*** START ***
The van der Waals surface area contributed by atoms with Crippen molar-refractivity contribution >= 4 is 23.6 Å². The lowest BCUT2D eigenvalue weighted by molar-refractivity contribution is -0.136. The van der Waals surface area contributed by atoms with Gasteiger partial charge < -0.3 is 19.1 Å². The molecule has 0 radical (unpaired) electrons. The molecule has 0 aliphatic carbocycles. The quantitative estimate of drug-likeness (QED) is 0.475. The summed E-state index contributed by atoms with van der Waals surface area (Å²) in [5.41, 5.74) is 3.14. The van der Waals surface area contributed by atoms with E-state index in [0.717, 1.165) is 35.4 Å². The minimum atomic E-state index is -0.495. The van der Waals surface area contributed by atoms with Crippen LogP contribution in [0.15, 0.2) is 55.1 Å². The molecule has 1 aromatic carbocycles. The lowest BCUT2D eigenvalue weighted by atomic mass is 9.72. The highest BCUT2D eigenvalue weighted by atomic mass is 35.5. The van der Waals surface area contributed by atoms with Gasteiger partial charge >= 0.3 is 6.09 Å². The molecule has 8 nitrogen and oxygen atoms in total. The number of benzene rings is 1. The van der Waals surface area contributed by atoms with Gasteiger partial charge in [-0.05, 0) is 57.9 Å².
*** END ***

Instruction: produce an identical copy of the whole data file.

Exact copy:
The van der Waals surface area contributed by atoms with Crippen molar-refractivity contribution >= 4 is 23.6 Å². The lowest BCUT2D eigenvalue weighted by molar-refractivity contribution is -0.136. The van der Waals surface area contributed by atoms with Gasteiger partial charge < -0.3 is 19.1 Å². The molecule has 0 radical (unpaired) electrons. The molecule has 0 aliphatic carbocycles. The quantitative estimate of drug-likeness (QED) is 0.475. The summed E-state index contributed by atoms with van der Waals surface area (Å²) in [5.41, 5.74) is 3.14. The van der Waals surface area contributed by atoms with E-state index in [0.717, 1.165) is 35.4 Å². The minimum atomic E-state index is -0.495. The van der Waals surface area contributed by atoms with Crippen LogP contribution in [0.15, 0.2) is 55.1 Å². The molecule has 1 aromatic carbocycles. The lowest BCUT2D eigenvalue weighted by atomic mass is 9.72. The highest BCUT2D eigenvalue weighted by atomic mass is 35.5. The van der Waals surface area contributed by atoms with Gasteiger partial charge >= 0.3 is 6.09 Å². The molecule has 8 nitrogen and oxygen atoms in total. The number of benzene rings is 1. The van der Waals surface area contributed by atoms with Gasteiger partial charge in [-0.05, 0) is 57.9 Å².